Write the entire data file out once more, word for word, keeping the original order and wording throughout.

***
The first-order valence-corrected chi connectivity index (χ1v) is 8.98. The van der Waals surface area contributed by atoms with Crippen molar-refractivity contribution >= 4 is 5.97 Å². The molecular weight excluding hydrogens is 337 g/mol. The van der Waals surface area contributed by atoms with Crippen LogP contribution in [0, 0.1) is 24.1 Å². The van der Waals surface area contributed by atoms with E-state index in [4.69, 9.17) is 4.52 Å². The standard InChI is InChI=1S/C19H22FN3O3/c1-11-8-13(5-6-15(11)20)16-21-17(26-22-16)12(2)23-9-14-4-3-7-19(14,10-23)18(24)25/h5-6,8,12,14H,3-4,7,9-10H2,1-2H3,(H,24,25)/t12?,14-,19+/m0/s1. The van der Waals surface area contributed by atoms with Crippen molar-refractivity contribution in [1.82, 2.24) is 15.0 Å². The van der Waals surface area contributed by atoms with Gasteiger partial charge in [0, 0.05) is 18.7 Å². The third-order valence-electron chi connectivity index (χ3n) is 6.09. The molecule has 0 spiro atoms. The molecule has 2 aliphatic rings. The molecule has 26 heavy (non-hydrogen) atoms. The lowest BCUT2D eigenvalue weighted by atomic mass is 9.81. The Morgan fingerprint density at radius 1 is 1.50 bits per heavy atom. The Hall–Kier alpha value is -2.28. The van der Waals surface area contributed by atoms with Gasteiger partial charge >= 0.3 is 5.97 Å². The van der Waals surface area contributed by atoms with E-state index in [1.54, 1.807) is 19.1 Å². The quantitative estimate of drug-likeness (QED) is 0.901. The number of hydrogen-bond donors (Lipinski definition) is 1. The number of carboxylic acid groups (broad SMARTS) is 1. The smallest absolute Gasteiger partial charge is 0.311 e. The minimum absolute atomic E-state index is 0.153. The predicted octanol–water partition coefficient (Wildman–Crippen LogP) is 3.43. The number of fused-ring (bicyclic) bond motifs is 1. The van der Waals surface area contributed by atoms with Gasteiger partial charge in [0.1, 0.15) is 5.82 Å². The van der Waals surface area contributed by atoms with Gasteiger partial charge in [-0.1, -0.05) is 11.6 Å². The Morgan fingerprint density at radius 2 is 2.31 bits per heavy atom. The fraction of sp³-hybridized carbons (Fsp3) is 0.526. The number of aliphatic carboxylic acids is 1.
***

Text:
The first-order valence-corrected chi connectivity index (χ1v) is 8.98. The van der Waals surface area contributed by atoms with Crippen molar-refractivity contribution >= 4 is 5.97 Å². The molecular weight excluding hydrogens is 337 g/mol. The van der Waals surface area contributed by atoms with Crippen LogP contribution in [0, 0.1) is 24.1 Å². The van der Waals surface area contributed by atoms with E-state index in [4.69, 9.17) is 4.52 Å². The standard InChI is InChI=1S/C19H22FN3O3/c1-11-8-13(5-6-15(11)20)16-21-17(26-22-16)12(2)23-9-14-4-3-7-19(14,10-23)18(24)25/h5-6,8,12,14H,3-4,7,9-10H2,1-2H3,(H,24,25)/t12?,14-,19+/m0/s1. The van der Waals surface area contributed by atoms with Crippen molar-refractivity contribution in [1.82, 2.24) is 15.0 Å². The van der Waals surface area contributed by atoms with Gasteiger partial charge in [0, 0.05) is 18.7 Å². The third-order valence-electron chi connectivity index (χ3n) is 6.09. The molecule has 0 spiro atoms. The molecule has 2 aliphatic rings. The molecule has 26 heavy (non-hydrogen) atoms. The lowest BCUT2D eigenvalue weighted by atomic mass is 9.81. The Morgan fingerprint density at radius 1 is 1.50 bits per heavy atom. The Hall–Kier alpha value is -2.28. The van der Waals surface area contributed by atoms with Gasteiger partial charge >= 0.3 is 5.97 Å². The van der Waals surface area contributed by atoms with E-state index in [1.54, 1.807) is 19.1 Å². The quantitative estimate of drug-likeness (QED) is 0.901. The number of hydrogen-bond donors (Lipinski definition) is 1. The number of carboxylic acid groups (broad SMARTS) is 1. The smallest absolute Gasteiger partial charge is 0.311 e. The minimum absolute atomic E-state index is 0.153. The predicted octanol–water partition coefficient (Wildman–Crippen LogP) is 3.43. The number of fused-ring (bicyclic) bond motifs is 1. The van der Waals surface area contributed by atoms with Gasteiger partial charge in [0.1, 0.15) is 5.82 Å². The van der Waals surface area contributed by atoms with Gasteiger partial charge in [-0.1, -0.05) is 11.6 Å². The Morgan fingerprint density at radius 2 is 2.31 bits per heavy atom. The fraction of sp³-hybridized carbons (Fsp3) is 0.526. The number of aliphatic carboxylic acids is 1.